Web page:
In all of this, the white tail has directed the hawk’s attention to the rabbit’s rear end. To make the kill, the hawk must re-direct its attention to the rabbit’s head, where a piercing talon punctures the cranium. A quick death then ensues.

Falconers who hunt cottontail rabbits, with red-tailed hawks, goshawks, or Harris’ hawks, have seen all of this. After the second or third thumping with the rabbit’s hind legs, the hawk learns to sink a second set of talons into the rabbit’s head. The episode is over.

As the hawks become ever more experienced in the pursuit of rabbits, they learn to forgo the deceptive white tail altogether. They go right to the head and make the quickest of kills. Old, experienced wild red-tails, such as Pale Male himself, have learned a multitude of such survival tricks, most of which involve learning how to effectively capture and kill available animals, which in Central Park are mostly pigeons and rats.

I must add very strongly and forcefully that no falconer delights in any way in the natural, albeit painful death the hawk has brought upon the captured rabbit. We strive to allow our hawks to make a quick and instant kill, which they quickly learn to do. Personally, I verbally applaud the many (the majority) of rabbits that avoid my hawk’s pursuit. More often than not, they make my hawk look to be inadequate to survive with only rabbit prey. Most often, the rabbits escape to live another day in the wild.

In summary, the white cottontail diverts a naive hawk’s attention to the rabbit’s least vulnerable body region, where it has the best chance of avoiding capture or escaping a non-lethal talon piercing. To fully understand this, it has to be repeatedly witnessed, as falconers have for millennia.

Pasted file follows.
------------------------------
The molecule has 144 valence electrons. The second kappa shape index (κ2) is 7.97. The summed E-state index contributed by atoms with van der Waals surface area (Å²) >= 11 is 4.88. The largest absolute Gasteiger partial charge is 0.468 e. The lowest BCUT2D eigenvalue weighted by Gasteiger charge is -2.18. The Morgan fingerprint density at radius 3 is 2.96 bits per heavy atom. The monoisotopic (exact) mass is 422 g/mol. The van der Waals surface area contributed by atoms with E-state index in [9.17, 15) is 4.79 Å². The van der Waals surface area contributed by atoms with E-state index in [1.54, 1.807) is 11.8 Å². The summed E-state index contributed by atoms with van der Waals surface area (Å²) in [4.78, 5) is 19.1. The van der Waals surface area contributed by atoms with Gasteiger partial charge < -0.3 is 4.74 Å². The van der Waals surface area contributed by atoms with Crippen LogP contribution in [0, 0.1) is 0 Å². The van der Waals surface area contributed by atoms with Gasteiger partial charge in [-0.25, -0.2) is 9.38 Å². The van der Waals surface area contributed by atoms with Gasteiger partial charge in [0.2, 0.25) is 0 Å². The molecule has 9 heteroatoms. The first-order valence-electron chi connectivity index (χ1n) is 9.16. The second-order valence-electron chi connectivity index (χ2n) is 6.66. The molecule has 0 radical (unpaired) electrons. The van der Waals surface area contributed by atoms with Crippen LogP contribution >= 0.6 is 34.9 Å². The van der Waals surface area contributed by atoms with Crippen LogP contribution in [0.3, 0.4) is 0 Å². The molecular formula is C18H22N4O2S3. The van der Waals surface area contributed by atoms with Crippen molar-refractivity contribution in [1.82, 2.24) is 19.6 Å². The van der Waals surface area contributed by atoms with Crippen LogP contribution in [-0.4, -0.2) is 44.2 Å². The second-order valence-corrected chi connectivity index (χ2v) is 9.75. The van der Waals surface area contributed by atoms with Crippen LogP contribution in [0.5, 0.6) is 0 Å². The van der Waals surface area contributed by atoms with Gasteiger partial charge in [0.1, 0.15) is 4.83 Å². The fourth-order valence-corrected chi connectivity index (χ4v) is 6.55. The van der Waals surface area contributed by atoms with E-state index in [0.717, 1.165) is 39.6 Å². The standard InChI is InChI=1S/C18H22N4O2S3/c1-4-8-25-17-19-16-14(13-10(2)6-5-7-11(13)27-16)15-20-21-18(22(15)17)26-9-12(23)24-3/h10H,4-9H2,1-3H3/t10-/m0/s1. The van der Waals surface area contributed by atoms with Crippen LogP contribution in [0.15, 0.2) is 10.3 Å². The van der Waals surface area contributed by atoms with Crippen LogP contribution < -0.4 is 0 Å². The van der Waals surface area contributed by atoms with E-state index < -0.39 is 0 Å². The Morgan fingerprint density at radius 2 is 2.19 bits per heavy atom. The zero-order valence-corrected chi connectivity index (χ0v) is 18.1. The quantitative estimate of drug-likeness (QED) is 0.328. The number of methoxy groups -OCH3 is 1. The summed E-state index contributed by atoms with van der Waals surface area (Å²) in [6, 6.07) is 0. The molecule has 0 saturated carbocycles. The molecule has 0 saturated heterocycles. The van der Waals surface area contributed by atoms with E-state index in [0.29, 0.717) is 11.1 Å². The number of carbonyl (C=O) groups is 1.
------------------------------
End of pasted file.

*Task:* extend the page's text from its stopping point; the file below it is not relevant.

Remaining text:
–John Blakeman

Red the Squirrel Scare-An Update from Stella

Photograph by Julia Bailey
Stella Hamilton, ardent Red Watcher sent in this update for those who haven't seen Red lately...
There was a bit of concern over the past few days among the Red Watchers because Red has not been seen in her usual digs. She was last seen in her fenced in area last Monday, Memorial Day. On Tuesday and Wednesday, she was a no show. Clare and I were concerned she might have moved elsewhere, or even worse,"moved on". We called out her name and we chattered, but there was no sign of Red. What happened ? She usually comes down to drink water from the plastic cups in the evening. She hasn't for 2 days.

I arrived at Locust Grove around 5pm yesterday, Thursday, to look for her .I had a good feeling I was going to see her. And sure enough there she was having a peanut on the foot of one of her trees. I was elated ! Then she had a walnut from Clare. And finally she drank her water, and headed on up to settle in for night on a Locust tree 50 feet North of her fenced in area. Today , she made us wait for only 1 hour , and that's fine as long as she comes by and says hello. We saw her creeping and bounding from the West in a hurry and was headed for that Locust tree . We offered her all sorts of treats. She had her usual 2 bites then headed towards the water supply. She drank about half a jello pudding cup of water. To me, that's a lot of water for a little squirrel. Then, she climbed up a low branch above our heads , and looked at us again and again. It was so wonderful to see her sweet little face. Around 6:15, she climbed higher until she disappeared among the leaves. We thanked her for gracing us with her presence and we bade her good night.

Be safe Red.
I asked Stella if there was a chance that Red's change in behavior might have something to do with a change in maternal status. She wrote back...
Dear Donna,
I don't think Red has babies. Some days we've observed her rushing back from the North, South ,East and West of her yard. I think the grey squirrels have a lot to do with her change in behavior given that she was kicked out of her old apartment in late March. Sadly, we haven't even heard her chatter since then. Oh , we miss that chatter. I guess she feels like she's no longer the Alpha female of Locust Grove. One day, I hope she gets her voice back and "chatter up" . She lets them know who's Queen of Locust Grove.
Ah well, we're still waiting for a male Red Squirrel and a male Turkey for the hen in Morningside Park. Why is it the females are willing to adventure into the city but the males aren't. That is except the original urban Hawk, Pale Male, who arrived before the females.
Donegal Browne